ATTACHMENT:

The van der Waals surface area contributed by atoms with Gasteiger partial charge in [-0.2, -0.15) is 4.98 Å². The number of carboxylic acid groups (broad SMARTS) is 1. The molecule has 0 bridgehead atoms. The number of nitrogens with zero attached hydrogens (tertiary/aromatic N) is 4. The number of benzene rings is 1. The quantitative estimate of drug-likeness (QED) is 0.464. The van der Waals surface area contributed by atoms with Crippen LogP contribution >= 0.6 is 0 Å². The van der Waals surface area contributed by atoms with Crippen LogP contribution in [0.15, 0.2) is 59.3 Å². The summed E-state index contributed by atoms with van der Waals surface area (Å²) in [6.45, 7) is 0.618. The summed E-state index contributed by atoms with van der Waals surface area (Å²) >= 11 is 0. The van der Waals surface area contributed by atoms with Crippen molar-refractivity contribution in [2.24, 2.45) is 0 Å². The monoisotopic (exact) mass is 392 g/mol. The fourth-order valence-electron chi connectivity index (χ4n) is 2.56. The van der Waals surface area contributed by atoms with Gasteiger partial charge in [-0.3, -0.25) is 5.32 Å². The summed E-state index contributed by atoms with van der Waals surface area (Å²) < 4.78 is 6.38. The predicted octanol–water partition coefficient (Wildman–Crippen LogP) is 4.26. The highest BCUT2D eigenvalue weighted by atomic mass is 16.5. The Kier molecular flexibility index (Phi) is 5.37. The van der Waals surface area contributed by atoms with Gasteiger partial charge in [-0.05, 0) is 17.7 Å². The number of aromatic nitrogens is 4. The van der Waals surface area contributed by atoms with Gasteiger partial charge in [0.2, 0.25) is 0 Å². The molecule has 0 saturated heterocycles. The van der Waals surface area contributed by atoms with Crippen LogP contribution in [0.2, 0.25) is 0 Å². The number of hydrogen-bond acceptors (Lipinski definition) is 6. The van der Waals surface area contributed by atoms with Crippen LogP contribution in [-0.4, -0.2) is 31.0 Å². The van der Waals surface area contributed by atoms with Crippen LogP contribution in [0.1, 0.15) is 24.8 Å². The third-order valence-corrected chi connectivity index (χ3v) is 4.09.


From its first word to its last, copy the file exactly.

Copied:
The van der Waals surface area contributed by atoms with Gasteiger partial charge in [-0.2, -0.15) is 4.98 Å². The number of carboxylic acid groups (broad SMARTS) is 1. The molecule has 0 bridgehead atoms. The number of nitrogens with zero attached hydrogens (tertiary/aromatic N) is 4. The number of benzene rings is 1. The quantitative estimate of drug-likeness (QED) is 0.464. The van der Waals surface area contributed by atoms with Crippen LogP contribution >= 0.6 is 0 Å². The van der Waals surface area contributed by atoms with Crippen LogP contribution in [0.15, 0.2) is 59.3 Å². The summed E-state index contributed by atoms with van der Waals surface area (Å²) in [6.45, 7) is 0.618. The summed E-state index contributed by atoms with van der Waals surface area (Å²) >= 11 is 0. The van der Waals surface area contributed by atoms with Crippen molar-refractivity contribution in [2.24, 2.45) is 0 Å². The monoisotopic (exact) mass is 392 g/mol. The fourth-order valence-electron chi connectivity index (χ4n) is 2.56. The van der Waals surface area contributed by atoms with Gasteiger partial charge in [-0.3, -0.25) is 5.32 Å². The summed E-state index contributed by atoms with van der Waals surface area (Å²) < 4.78 is 6.38. The predicted octanol–water partition coefficient (Wildman–Crippen LogP) is 4.26. The highest BCUT2D eigenvalue weighted by atomic mass is 16.5. The Kier molecular flexibility index (Phi) is 5.37. The van der Waals surface area contributed by atoms with Gasteiger partial charge in [-0.05, 0) is 17.7 Å². The number of aromatic nitrogens is 4. The van der Waals surface area contributed by atoms with Gasteiger partial charge in [0.2, 0.25) is 0 Å². The molecule has 0 saturated heterocycles. The van der Waals surface area contributed by atoms with Crippen LogP contribution in [0.2, 0.25) is 0 Å². The number of hydrogen-bond acceptors (Lipinski definition) is 6. The van der Waals surface area contributed by atoms with Crippen LogP contribution in [-0.4, -0.2) is 31.0 Å². The van der Waals surface area contributed by atoms with Crippen LogP contribution in [0.1, 0.15) is 24.8 Å². The third-order valence-corrected chi connectivity index (χ3v) is 4.09.